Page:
Browser-sniffing is rather extreme, but unfortunately does exist. It’s generally a bad idea because it is easy spoofing user-agent strings, and because such scripts need to be constantly tested and maintained because user-agent strings are an ever-changing mess.

Remember: there’s no perfect and future-proof way of detecting browsers, and browser market shares fluctuate; restricting a website or service to a single browser is a highly risky bet.

We’re not trying to blame people who make this choice, but remember that Web universality is a principle, not an option.

Problems and questionning

Using prefixed properties is not necessarily a bad thing. It allows building complex effects without using images, and simplifies development in some cases. Just keep in mind the following ideas.


Prefixed properties are experimental implementations. Syntax is subject to change in case a better solution is found.

As an example the syntax for linear gradients, first proposed by Apple, has evolved during the standardization process from:

background-image: -webkit-gradient(linear, left bottom, left top, color-stop(0.04, rgb(210,245,238)), color-stop(0.55, rgb(0,8,13)) );


background-image: -webkit-linear-gradient(to bottom, rgb(210,245,238) 4%, rgb(0,8,13) 55%);


These properties being unstable, future changes to the website and compatibility with older versions can prove cumbersome.

To ensure these, you might need a way to list all syntaxes with all prefixes for all browsers at any time of the project. On very experimental implementations, this may prove very complicated and hard to maintain through lack of time or budget.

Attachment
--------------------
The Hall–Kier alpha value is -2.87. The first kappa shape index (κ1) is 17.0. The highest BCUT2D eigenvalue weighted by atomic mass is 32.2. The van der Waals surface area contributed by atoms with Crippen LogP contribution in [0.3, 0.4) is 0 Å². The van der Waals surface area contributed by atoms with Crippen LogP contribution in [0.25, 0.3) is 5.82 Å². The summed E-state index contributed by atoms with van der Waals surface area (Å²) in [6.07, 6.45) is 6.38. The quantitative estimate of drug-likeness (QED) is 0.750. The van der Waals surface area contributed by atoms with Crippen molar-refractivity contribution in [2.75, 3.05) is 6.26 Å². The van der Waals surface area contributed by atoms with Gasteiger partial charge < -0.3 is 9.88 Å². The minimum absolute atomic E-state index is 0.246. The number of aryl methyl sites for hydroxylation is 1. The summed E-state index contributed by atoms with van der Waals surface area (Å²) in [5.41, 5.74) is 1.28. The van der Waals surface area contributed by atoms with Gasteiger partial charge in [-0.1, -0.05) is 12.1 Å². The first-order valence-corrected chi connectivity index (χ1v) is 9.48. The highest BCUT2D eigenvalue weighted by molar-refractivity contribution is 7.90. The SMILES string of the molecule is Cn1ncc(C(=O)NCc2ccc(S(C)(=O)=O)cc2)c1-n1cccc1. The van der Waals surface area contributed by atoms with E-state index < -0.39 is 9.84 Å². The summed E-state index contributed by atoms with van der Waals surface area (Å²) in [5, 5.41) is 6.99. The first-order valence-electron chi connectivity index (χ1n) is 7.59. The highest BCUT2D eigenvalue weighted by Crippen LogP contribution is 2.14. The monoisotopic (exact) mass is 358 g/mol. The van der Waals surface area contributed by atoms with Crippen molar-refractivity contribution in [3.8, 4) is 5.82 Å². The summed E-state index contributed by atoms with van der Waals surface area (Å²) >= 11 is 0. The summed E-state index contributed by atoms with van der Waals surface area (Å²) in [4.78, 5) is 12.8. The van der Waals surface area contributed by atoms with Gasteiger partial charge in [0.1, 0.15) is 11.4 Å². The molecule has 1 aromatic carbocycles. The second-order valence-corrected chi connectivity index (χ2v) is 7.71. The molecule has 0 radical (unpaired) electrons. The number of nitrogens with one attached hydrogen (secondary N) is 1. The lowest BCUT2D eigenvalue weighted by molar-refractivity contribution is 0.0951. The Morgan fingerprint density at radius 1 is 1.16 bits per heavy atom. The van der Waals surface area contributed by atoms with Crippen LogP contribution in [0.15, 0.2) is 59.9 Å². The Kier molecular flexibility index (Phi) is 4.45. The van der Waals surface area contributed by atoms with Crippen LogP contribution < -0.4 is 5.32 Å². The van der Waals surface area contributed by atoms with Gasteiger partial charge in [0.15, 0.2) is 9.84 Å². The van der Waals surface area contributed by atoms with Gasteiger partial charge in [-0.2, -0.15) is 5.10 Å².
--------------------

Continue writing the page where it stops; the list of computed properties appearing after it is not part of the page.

You should therefore make sure that experimental implementation and syntax are relatively stable before using them on production sites. Which is quite paradoxical: you rely on the stability of an experimental implementation!

You need to constantly keep on top of how browsers implement these properties and their standardization process. Tools like "Can I Use" also indicate which stage of the standardization process a given CSS property is in.

The right way of working with relatively stable properties is to list all prefixed versions, and add the unprefixed syntax at the end. That way current browsers can use the prefixed version, and when browsers recognize the unprefixed property it will override the cascade.


background: #eee; /* fallback */
background: -moz-linear-gradient(top, #eee 0%, #bbb 100%); /* FF3.6+ */
background: -webkit-gradient(linear, left top, left bottom, color-stop(0%,#eee), color-stop(100%,#bbb)); /* Chrome,Safari4+ */
background: -webkit-linear-gradient(top, #eee 0%,#bbb 100%); /* Chrome10+,Safari5.1+ */
background: -o-linear-gradient(top, #eee 0%,#bbb 100%); /* Opera 11.10+ */
background: -ms-linear-gradient(top, #eee 0%,#bbb 100%); /* IE10+ */
background: linear-gradient(to bottom, #eee 0%,#bbb 100%); /* W3C */

Note: this example was generated by Ultimate CSS Gradient Generator.

You should evaluate the risk of a change in syntax. Major browser makers may currently agree on one common syntax, but until it is a Candidate Recommendation there’s no guarantee that it’ll always be the case.


You can use prefixes in production, as long as you evaluate the maintenance and durability costs. And you need to take precautions: do not depend on them for critical features, include all prefixes where the browser implementation is correct, and place the non-prefixed version at the end.

Keep in mind that you might need to go back and edit a production site CSS, even if all signals are go for the use of a given property. Remember that properties may evolve at any time until they’ve reached Candidate Recommendation.

Using prefixed properties is not trivial: it entails liability. It’s all connected: bad decisions at the project level can cause changes and drastic decisions to be necessary later on that impact everyone, browser makers, the W3C standardization process, site creators and internet users. Let’s all take care not to break the system that benefits everyone.

Using prefixes in production has its perks but should not violate the founding principle of the Web: allow access to everyone, regardless of software, hardware, and personal circumstances.